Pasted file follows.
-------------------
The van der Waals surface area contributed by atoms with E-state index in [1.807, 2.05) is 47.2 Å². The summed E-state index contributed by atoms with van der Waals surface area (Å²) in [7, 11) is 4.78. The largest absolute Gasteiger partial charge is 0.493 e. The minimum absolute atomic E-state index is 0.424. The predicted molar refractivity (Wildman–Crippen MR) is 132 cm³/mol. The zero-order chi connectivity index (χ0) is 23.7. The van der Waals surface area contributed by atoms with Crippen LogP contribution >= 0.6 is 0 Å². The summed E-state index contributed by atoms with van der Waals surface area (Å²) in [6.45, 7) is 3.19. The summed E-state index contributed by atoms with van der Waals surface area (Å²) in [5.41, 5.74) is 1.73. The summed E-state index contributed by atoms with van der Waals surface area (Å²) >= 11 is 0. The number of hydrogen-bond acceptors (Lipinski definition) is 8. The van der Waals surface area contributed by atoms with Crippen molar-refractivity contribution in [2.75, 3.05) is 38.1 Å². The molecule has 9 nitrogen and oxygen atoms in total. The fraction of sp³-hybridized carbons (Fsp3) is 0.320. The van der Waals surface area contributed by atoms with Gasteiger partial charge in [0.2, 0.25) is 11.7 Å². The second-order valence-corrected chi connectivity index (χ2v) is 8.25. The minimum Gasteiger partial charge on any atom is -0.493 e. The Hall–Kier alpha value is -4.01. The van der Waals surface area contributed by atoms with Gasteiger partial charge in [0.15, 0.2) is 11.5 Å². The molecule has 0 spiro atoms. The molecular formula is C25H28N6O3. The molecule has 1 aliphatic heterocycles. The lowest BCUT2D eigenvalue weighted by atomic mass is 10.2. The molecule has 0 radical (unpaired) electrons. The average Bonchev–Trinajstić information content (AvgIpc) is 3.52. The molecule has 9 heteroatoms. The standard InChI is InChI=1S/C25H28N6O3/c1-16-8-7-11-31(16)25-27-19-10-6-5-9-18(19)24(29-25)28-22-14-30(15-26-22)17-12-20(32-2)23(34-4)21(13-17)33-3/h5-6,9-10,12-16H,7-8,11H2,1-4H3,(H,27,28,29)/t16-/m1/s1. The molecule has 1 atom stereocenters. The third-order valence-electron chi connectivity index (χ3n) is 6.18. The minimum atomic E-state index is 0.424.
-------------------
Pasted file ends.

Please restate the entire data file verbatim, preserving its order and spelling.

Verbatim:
The van der Waals surface area contributed by atoms with E-state index in [1.807, 2.05) is 47.2 Å². The summed E-state index contributed by atoms with van der Waals surface area (Å²) in [7, 11) is 4.78. The largest absolute Gasteiger partial charge is 0.493 e. The minimum absolute atomic E-state index is 0.424. The predicted molar refractivity (Wildman–Crippen MR) is 132 cm³/mol. The zero-order chi connectivity index (χ0) is 23.7. The van der Waals surface area contributed by atoms with Crippen LogP contribution >= 0.6 is 0 Å². The summed E-state index contributed by atoms with van der Waals surface area (Å²) in [6.45, 7) is 3.19. The summed E-state index contributed by atoms with van der Waals surface area (Å²) in [5.41, 5.74) is 1.73. The summed E-state index contributed by atoms with van der Waals surface area (Å²) >= 11 is 0. The number of hydrogen-bond acceptors (Lipinski definition) is 8. The van der Waals surface area contributed by atoms with Crippen molar-refractivity contribution in [2.75, 3.05) is 38.1 Å². The molecule has 9 nitrogen and oxygen atoms in total. The fraction of sp³-hybridized carbons (Fsp3) is 0.320. The van der Waals surface area contributed by atoms with Gasteiger partial charge in [0.2, 0.25) is 11.7 Å². The second-order valence-corrected chi connectivity index (χ2v) is 8.25. The minimum Gasteiger partial charge on any atom is -0.493 e. The Hall–Kier alpha value is -4.01. The van der Waals surface area contributed by atoms with Gasteiger partial charge in [0.15, 0.2) is 11.5 Å². The molecule has 0 spiro atoms. The molecular formula is C25H28N6O3. The molecule has 1 aliphatic heterocycles. The lowest BCUT2D eigenvalue weighted by atomic mass is 10.2. The molecule has 0 radical (unpaired) electrons. The average Bonchev–Trinajstić information content (AvgIpc) is 3.52. The molecule has 9 heteroatoms. The standard InChI is InChI=1S/C25H28N6O3/c1-16-8-7-11-31(16)25-27-19-10-6-5-9-18(19)24(29-25)28-22-14-30(15-26-22)17-12-20(32-2)23(34-4)21(13-17)33-3/h5-6,9-10,12-16H,7-8,11H2,1-4H3,(H,27,28,29)/t16-/m1/s1. The molecule has 1 atom stereocenters. The third-order valence-electron chi connectivity index (χ3n) is 6.18. The minimum atomic E-state index is 0.424.